The United States will be looking for specific agreements this week from Beijing on the issue of expanding the US access to the Chinese market, top officials in the Donald Trump administration said on Tuesday.
Treasury Secretary Steven Mnuchin said he hopes China will lift foreign ownership restrictions in its financial services sector to allow more US participation, and remove barriers to trade in its information and communication technology sector, Reuters reports.
“My hope is that we can increase our focus on concrete and targeted commitments to address both short-term and long-term strategic challenges,” Mnuchin was quoted as saying at a business lunch before the start of Sino-US bilateral economic talks in Washington.
Commerce Secretary Wilbur Ross, meanwhile, said some initial deals announced in April, as part of a 100-day economic plan aimed at reducing the US trade deficit with China, were a “good start.”
“Our objective, however, will continue to be specific deliverables by specific dates so that everyone on both sides can measure the results on a continuing basis,” he said.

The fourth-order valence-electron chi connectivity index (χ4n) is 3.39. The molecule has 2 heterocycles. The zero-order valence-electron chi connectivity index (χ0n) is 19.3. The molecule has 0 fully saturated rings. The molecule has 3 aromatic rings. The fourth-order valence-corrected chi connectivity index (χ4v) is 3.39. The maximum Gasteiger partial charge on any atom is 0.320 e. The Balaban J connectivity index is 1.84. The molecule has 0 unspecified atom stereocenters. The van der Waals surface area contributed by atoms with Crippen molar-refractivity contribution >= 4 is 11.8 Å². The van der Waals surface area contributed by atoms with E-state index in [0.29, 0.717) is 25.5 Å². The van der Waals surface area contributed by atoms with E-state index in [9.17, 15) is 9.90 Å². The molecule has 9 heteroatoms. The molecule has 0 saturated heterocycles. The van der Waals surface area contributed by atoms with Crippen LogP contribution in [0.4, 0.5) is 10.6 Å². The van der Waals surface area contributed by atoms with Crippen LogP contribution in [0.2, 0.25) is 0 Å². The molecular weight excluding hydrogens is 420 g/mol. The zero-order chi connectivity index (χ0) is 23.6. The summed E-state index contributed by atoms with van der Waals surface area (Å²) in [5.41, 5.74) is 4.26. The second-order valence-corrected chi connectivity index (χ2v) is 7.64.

The annual bilateral negotiating session, launched in 2006 and rebranded this year as the “U.S.-China Comprehensive Economic Dialogue,” will formally take place on Wednesday.
Chinese Vice-Premier Wang Yang told the luncheon that Beijing has its own concerns to be addressed in the talks, including “outdated” US export controls for high-technology products.
Allowing such sales to China will help reduce the US trade deficit, Wang said, noting that China imported US$227 billion worth of integrated circuits last year, but only 4 percent of that came from the US.
He added that the US and China have no choice but to cooperate economically even if they wanted to buy and hire locally.
“It is important that both sides come to realize with cool heads that given the depth of our business cooperation, neither Chinese nor Americans can do without the other country,” Wang added.
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